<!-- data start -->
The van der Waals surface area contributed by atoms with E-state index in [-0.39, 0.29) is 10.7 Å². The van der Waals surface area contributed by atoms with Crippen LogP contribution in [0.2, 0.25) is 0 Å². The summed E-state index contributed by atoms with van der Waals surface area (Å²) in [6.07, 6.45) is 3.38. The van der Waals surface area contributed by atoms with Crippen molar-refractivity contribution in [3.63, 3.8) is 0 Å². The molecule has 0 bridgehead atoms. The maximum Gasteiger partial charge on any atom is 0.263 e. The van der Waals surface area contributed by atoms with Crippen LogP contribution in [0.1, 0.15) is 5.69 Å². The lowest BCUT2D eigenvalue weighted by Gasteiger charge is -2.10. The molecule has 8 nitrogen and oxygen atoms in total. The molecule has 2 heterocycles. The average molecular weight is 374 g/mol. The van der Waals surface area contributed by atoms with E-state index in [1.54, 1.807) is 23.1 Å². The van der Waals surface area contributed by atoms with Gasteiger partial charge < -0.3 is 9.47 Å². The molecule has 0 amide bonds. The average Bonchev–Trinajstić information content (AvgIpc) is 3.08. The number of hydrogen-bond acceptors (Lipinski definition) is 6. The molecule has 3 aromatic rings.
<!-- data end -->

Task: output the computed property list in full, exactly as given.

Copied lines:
The van der Waals surface area contributed by atoms with E-state index in [-0.39, 0.29) is 10.7 Å². The van der Waals surface area contributed by atoms with Crippen LogP contribution in [0.2, 0.25) is 0 Å². The summed E-state index contributed by atoms with van der Waals surface area (Å²) in [6.07, 6.45) is 3.38. The van der Waals surface area contributed by atoms with Crippen molar-refractivity contribution in [3.63, 3.8) is 0 Å². The molecule has 0 bridgehead atoms. The maximum Gasteiger partial charge on any atom is 0.263 e. The van der Waals surface area contributed by atoms with Crippen LogP contribution in [0.1, 0.15) is 5.69 Å². The lowest BCUT2D eigenvalue weighted by Gasteiger charge is -2.10. The molecule has 8 nitrogen and oxygen atoms in total. The molecule has 2 heterocycles. The average molecular weight is 374 g/mol. The van der Waals surface area contributed by atoms with E-state index in [1.54, 1.807) is 23.1 Å². The van der Waals surface area contributed by atoms with Gasteiger partial charge < -0.3 is 9.47 Å². The molecule has 0 amide bonds. The average Bonchev–Trinajstić information content (AvgIpc) is 3.08. The number of hydrogen-bond acceptors (Lipinski definition) is 6. The molecule has 3 aromatic rings.